Famous Amos Rebounds Again

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Most people know that Famous Amos Cookies was founded by African-American entrepreneur Wally Amos in 1975.  However, most people don't know that he lost that company in 1989. In fact, as BlackNews.com reported recently (see www.blacknews.com), Mr. Amos has nothing to do with the company that he once reaped millions of dollars from - absolutely nothing.
 One might ask - 'Did the company go bankrupt?' Not exactly - Famous Amos Cookies are still sold in stores today. Then, one might ask - 'Did he sell the company?' Negative again. 
 According to his personal account in the book "Chicken Soup For The African-American Soul," Wally Amos lost Famous Amos Cookies to his investors.  Through a series of business mistakes on his behalf and the lack of a management team, he was pretty much forced out of the company with no stake.  Fortunately though, he did have an employment agreement that paid him an annual salary - but not for long.  Eventually, the company that he founded decided that paying their founder a salary wasn't necessary anymore. And so, Amos was terminated completely from Famous Amos Cookies.  That's the simple version of the complicated story, but it doesn't end there.
 Being the entrepreneur that he was, he humbly accepted the situation and in 1991 started another company called Wally Amos Presents Chip and Cookie. He had learned from his mistakes, and this time he would re-launch his cookie empire.  Of course - things didn't exactly work out that way. His former company, Famous Amos Cookies, took him to the U.S. District Court and tried to prevent him from using his own name and likeness in any business. Believe it or not, they won. They robbed Wally Amos of his very own name, and he was forced to shut down his newly-founded cookie company.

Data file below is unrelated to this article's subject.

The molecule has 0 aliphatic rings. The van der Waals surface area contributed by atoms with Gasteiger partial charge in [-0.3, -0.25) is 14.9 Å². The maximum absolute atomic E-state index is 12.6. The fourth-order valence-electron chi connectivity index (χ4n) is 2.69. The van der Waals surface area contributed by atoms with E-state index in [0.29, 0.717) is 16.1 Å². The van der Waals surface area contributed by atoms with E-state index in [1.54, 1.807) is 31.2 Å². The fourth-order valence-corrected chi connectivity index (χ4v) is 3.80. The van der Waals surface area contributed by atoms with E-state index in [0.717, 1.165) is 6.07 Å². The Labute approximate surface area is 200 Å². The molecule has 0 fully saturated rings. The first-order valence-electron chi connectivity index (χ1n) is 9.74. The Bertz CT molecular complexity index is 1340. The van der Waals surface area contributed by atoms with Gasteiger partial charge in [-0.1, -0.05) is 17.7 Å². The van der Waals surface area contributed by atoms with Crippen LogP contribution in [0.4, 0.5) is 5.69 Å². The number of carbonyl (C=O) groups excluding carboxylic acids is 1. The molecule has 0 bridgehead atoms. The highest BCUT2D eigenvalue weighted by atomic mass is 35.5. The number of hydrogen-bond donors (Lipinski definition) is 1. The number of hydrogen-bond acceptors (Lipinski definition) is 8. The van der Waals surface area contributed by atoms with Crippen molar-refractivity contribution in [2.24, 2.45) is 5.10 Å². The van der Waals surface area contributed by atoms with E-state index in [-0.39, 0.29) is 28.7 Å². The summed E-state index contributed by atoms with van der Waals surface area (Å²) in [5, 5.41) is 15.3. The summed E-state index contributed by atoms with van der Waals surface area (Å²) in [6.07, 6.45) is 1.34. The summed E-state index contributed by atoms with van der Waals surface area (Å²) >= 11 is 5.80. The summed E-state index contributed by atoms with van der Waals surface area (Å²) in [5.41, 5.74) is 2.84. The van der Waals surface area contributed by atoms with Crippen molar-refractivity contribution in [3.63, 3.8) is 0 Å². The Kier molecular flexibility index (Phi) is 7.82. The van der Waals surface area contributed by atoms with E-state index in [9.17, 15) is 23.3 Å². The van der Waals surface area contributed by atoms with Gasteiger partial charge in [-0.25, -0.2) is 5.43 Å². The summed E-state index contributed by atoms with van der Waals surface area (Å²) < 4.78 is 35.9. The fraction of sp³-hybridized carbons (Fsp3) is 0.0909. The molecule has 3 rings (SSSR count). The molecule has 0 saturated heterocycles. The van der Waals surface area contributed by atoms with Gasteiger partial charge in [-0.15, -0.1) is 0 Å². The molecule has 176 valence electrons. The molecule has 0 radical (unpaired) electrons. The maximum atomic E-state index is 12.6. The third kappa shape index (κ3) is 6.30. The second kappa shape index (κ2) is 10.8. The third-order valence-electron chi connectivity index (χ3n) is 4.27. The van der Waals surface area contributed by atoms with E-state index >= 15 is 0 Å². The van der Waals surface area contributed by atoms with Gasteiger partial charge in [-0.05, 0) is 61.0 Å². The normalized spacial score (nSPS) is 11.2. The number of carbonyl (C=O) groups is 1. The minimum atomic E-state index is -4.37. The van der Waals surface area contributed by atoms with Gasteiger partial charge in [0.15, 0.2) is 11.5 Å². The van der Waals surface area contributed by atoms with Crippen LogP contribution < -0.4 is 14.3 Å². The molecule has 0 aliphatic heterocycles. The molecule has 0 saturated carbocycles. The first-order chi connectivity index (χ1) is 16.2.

With all this being told, should African-Americans boycott Famous Amos Cookies?  Why would a company want to outcast and disrespect the very person who's responsible for their existence? Would Wal-mart ever do such a thing to Sam Walton (if he were still alive)? Would Microsoft ever do such a thing to Bill Gates? True, business is business, and Amos was legally forced out of his company - but why not at least support the man, the Black man, who founded the company that supports your payroll?
 Well, here's the good news. Mr. Amos never looked back, and responded to the situation with a positive attitude.  He concluded that "mistakes are the process through which we in turn create success," and founded yet another cookie company called Aunt Della's Cookies named after his aunt. The new company has been quite successful, and is being sold at hundreds of Wal-mart supercenter locations across the country. They even offer cookies sales by mail-order and online through the company web site at www.auntdellascookies.com
 So the next time you think cookies - think about the Wally Amos story, and buy Aunt Della's.
(Source: Blacknews.com)

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